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As we said, one of the big stories of the week that we record this was the senate confirmation hearings for “Judge Amy Coney Barrett” as we have called her the epicenter of the White house COVID outbreak has hearings that were ongoing. One of the biggest highlights the “what will people remember from these scenes involved Judge Barrett holding up a notepad that was empty when she was asked by the senators what notes do you have in front of you as you’re giving all these impressive answers, which weren’t particularly impressive. They were kind of mundane legal answers but whatever, people are easily impressed.
And she revealed that she had no notes which some people seemed to fawn over as though that was impressive. It didn’t particularly seem impressive given the answers but also it really was the most embarrassing possible answer from the perspective of somebody who is a lawyer and has been in this profession. Because whether or not somebody can make answers off the top of their head is less important, I think to those of us who are real lawyers which I know most of the listeners here are and those that aren’t or aspiring lawyers.
Being able to answer things off the top of your head is not particularly impressive what’s impressive from a professional standpoint is how much work you put into getting to the point where you could have answers. Now we would know, we talked in the past with Neal Katyal recently. One of the things that he often says is that he will put together for every argument reams and reams of notebooks that have everything under the sun and then never look at them when the day comes. But he has them and it’s that work that’s the core of being an attorney and the idea that you answer things without notes is really more — display of utter contempt for the process than a display that you’re actually good at the process.
And this then led us into the — it was one of those moments and — everybody fawned over it and then because karma is a bitch, the thing that happened the next day was she ran a foul, of not knowing what the First Amendment actually says. It became a viral got you moment but it also is one of those situations that shouldn’t really be a got you moment because the question itself is stupid. There’s not really a reason why a judge would need to know off the top of their head the text of these amendments. We don’t expect them to render decisions without ever consulting the original text of something without consulting the scholarship and precedent that surrounds it.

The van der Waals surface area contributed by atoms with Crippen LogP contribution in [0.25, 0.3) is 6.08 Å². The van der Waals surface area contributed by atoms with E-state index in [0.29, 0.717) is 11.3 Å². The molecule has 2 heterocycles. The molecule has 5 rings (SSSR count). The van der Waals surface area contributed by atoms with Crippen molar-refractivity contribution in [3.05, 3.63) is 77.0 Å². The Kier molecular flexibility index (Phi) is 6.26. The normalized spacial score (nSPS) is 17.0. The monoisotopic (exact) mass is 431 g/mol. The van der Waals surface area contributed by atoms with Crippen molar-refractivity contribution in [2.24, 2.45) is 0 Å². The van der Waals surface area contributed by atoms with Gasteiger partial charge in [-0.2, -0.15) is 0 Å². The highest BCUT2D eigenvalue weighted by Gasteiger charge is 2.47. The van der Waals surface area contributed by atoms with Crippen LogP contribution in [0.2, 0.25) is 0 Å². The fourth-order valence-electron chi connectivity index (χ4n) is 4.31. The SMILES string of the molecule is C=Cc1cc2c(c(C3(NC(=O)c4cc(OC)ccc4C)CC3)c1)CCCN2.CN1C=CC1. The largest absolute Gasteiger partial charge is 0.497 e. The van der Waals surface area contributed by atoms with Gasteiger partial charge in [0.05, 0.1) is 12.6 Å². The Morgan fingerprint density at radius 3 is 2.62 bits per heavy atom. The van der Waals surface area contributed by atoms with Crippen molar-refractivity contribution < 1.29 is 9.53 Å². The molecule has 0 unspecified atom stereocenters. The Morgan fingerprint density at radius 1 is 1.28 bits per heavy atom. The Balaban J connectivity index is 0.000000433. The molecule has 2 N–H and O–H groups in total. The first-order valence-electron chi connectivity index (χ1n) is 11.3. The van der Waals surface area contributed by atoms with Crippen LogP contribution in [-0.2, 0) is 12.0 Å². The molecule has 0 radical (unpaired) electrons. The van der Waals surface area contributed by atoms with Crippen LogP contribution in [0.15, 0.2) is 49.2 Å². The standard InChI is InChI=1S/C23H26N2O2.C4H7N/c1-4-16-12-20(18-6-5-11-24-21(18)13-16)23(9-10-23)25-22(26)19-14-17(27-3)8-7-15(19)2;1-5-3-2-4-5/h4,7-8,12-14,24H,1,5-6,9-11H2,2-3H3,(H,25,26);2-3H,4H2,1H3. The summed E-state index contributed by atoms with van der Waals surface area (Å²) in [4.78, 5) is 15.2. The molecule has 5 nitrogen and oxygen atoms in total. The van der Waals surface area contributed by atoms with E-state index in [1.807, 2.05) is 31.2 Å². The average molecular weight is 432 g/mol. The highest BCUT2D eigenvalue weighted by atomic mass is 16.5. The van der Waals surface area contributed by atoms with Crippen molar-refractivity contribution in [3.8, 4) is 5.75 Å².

There was no real fear that she wasn’t going to know what the First Amendment was, once the time came for her to make a decision whether she was going to ignore what it actually says knowing full well what it says is a whole different question. But she wasn’t going to just not know, that really became — and yes, not having notes probably contributes to that. But it’s also a stupid question why would she have notes explaining what the specific text of stuff was. Why are senators asking questions about “Do you have off the top of your head the rule against perpetuities?” this is indicative of kind of the problem and I know we’ve talked a lot about the bar exam over the last several weeks and my problems with it as a professional licensing device. But it really is the culmination of the problems with the bar exam, like the logical conclusion of all that is where you end up here you end up with a situation where people think that the guide to competence is knowing more obscure details about the law off the top of your head, which is not how law is practiced. It’s not how a Justice would ever act, it’s more important to see — and this brings us back to the notes, it’s more important for us to see that they put work into it.
That a Justice took the time to read things what did they read? “Did they read this treatment? did they also read this contradictory treatment? How did they resolve the differences between the two?” These are the questions that actually show somebody is — name check plug, Thinking Like a Lawyer. That’s what’s valuable to understand whether or not somebody is competent — whether it’s competent to be a first-year attorney or a judge or a justice of the supreme court. There may be differences in degree but it is all about testing that capacity to do the work in this research-intensive profession. So ultimately, while people fond over not having notes and ridiculed her for not knowing the answer to this question off the top of her head, it really should be reversed.
We should be embarrassed as a profession that somebody went into this hearing without any materials and we should be giving her a lot of slack, frankly for not knowing certain things off the top of her head because that’s a stupid test. And that’s why we shouldn’t have it be the way in which we test minimum competency for anything. Anyway, it’s just worrying that this is where everything is now, you know? It’s as though like the whole profession is just missing the whole trick to how it itself should run.